A electromagnetic flowmeter (abbreviation: EMF) normally comprises a measuring tube that comes into contact with the media and that has two electrically conductive electrodes, as well as magnets outside the measuring tube, the measuring electronics and the electrical connections to the electrodes. The components are surrounded by a sensor housing. If an electrically conductive fluid flows inside the measuring tube, the free charge carriers are deflected vertically to the magnetic field lines in the fluid due to the external magnetic field (Hall effect) and generate measurable voltage on both electrodes. The charge carrier deflection and the voltage generated by this are proportional to the medium’s flow speed, which can now be calculated based on the voltage. The flow rate can be determined finally from the speed and volume.
Electromagnetic flowmeters are only suitable for measuring conductive fluids or suspensions; gases and solids, as well as insufficiently conductive fluids cannot be measured using this technology.
Even though plastic is often used to make the measuring tube, a measuring tube made of ceramic has many clear benefits. The range of applications for electromagnetic flowmeters can be expanded dramatically by using ceramic measuring tubes, e.g. to measure highly corrosive or abrasive fluids. Using ceramic instead of plastic may even be beneficial in applications where corrosion or wear is not the main problem.
Ceramic materials are non-metallic, inorganic materials. From a chemical point of view, they comprise oxides, carbides, nitrides or borides of metals and their compounds. Their micro-structure is polycrystalline and can also contain amorphous (vitreous) parts. There is a wide range of ceramic materials with very different attributes, and the material should be selected according to the application. Nevertheless, the majority of these materials have certain attributes in common, such as their high degree of hardness and wear resistance, excellent corrosion resistance and massive temperature resistance. However, there is also a low degree of ductility (“brittleness”). Added to this, are certain design limitations (keyword: “suitable for ceramics”), as well as time-consuming production and the accompanying high price in comparison to metals and plastics.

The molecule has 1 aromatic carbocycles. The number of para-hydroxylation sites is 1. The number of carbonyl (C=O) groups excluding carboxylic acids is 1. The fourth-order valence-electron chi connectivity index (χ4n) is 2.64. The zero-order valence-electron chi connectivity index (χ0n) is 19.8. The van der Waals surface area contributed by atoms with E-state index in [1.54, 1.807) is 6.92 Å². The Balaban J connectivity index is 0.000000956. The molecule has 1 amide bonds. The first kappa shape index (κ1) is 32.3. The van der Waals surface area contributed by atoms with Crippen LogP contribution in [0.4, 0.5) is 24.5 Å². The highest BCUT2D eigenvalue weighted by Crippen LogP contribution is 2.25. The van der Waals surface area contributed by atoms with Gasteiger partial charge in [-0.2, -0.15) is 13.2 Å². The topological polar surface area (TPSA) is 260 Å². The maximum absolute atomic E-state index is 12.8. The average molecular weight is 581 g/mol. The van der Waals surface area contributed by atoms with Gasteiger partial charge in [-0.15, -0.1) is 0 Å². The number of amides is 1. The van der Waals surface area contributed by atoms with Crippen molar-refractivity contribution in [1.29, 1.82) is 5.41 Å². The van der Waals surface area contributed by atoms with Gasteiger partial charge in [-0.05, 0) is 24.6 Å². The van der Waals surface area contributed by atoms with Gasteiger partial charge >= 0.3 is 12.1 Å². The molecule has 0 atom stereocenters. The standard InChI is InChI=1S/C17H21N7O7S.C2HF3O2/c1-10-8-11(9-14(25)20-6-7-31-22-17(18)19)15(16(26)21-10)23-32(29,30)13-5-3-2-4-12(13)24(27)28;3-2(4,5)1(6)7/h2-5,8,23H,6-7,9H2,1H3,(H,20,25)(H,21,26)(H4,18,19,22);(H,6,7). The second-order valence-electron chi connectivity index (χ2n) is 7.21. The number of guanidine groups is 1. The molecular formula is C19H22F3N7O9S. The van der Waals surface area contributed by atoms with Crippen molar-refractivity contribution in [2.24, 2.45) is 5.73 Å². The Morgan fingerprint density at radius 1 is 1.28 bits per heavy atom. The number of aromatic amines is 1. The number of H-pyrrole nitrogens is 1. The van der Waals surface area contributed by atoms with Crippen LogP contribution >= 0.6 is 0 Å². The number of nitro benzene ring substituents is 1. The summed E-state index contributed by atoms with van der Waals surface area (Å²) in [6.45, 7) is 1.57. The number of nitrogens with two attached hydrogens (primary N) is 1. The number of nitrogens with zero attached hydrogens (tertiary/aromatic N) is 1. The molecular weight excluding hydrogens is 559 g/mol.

As the only part that comes into contact with the fluid in this type of flow measurement is the measuring tube, its properties have a major influence on the range of applications the sensor can be used in. Kyocera ceramic measuring tubes are provided with the required electrodes using a special, patented sintering-in technique and, furthermore, do not contain any metallic or organic components such as solder or additives. We use our F99.7 (a high-purity aluminium oxide) and FZM (a zirconium oxide that is partially stabilised with magnesium oxide, known as Mg-PSZ) ceramics as our materials. Both are certified for use in the food industry. Thanks to our many years of experience in sintering in the electrodes, the measuring tubes are seamless and therefore easy to clean. The connection between the ceramic body and the electrode is completely free of leakages and remains so even if the temperature changes quickly, e.g. in CIP or SIP processes.
Thanks to the excellent wear, corrosion and pressure resistance of the ceramic materials used, flowmeters with ceramic measuring tubes can also be used under extremely demanding conditions, such as highly abrasive or corrosive fluids and high pressures. They are therefore clearly superior to plastic measuring tubes and open up fields of application in which this type of flow measurement was never used up to now.